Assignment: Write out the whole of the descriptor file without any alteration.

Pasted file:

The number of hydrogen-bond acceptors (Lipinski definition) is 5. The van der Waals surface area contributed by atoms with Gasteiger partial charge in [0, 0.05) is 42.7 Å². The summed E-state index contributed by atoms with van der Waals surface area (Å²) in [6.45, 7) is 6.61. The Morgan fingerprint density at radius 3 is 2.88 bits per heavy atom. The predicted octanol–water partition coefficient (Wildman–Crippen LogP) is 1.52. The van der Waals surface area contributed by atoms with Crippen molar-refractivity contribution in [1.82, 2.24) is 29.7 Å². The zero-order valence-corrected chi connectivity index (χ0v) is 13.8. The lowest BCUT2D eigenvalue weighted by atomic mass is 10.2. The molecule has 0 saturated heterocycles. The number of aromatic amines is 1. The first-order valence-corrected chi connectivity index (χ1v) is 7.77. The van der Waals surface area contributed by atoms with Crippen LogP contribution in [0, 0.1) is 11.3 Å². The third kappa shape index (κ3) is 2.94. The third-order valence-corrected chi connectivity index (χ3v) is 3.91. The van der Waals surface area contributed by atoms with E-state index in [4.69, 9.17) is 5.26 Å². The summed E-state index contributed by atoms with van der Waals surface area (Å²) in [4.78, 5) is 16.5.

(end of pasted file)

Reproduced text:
The number of hydrogen-bond acceptors (Lipinski definition) is 5. The van der Waals surface area contributed by atoms with Gasteiger partial charge in [0, 0.05) is 42.7 Å². The summed E-state index contributed by atoms with van der Waals surface area (Å²) in [6.45, 7) is 6.61. The Morgan fingerprint density at radius 3 is 2.88 bits per heavy atom. The predicted octanol–water partition coefficient (Wildman–Crippen LogP) is 1.52. The van der Waals surface area contributed by atoms with Crippen molar-refractivity contribution in [1.82, 2.24) is 29.7 Å². The zero-order valence-corrected chi connectivity index (χ0v) is 13.8. The lowest BCUT2D eigenvalue weighted by atomic mass is 10.2. The molecule has 0 saturated heterocycles. The number of aromatic amines is 1. The first-order valence-corrected chi connectivity index (χ1v) is 7.77. The van der Waals surface area contributed by atoms with Crippen LogP contribution in [0, 0.1) is 11.3 Å². The third kappa shape index (κ3) is 2.94. The third-order valence-corrected chi connectivity index (χ3v) is 3.91. The van der Waals surface area contributed by atoms with E-state index in [4.69, 9.17) is 5.26 Å². The summed E-state index contributed by atoms with van der Waals surface area (Å²) in [4.78, 5) is 16.5.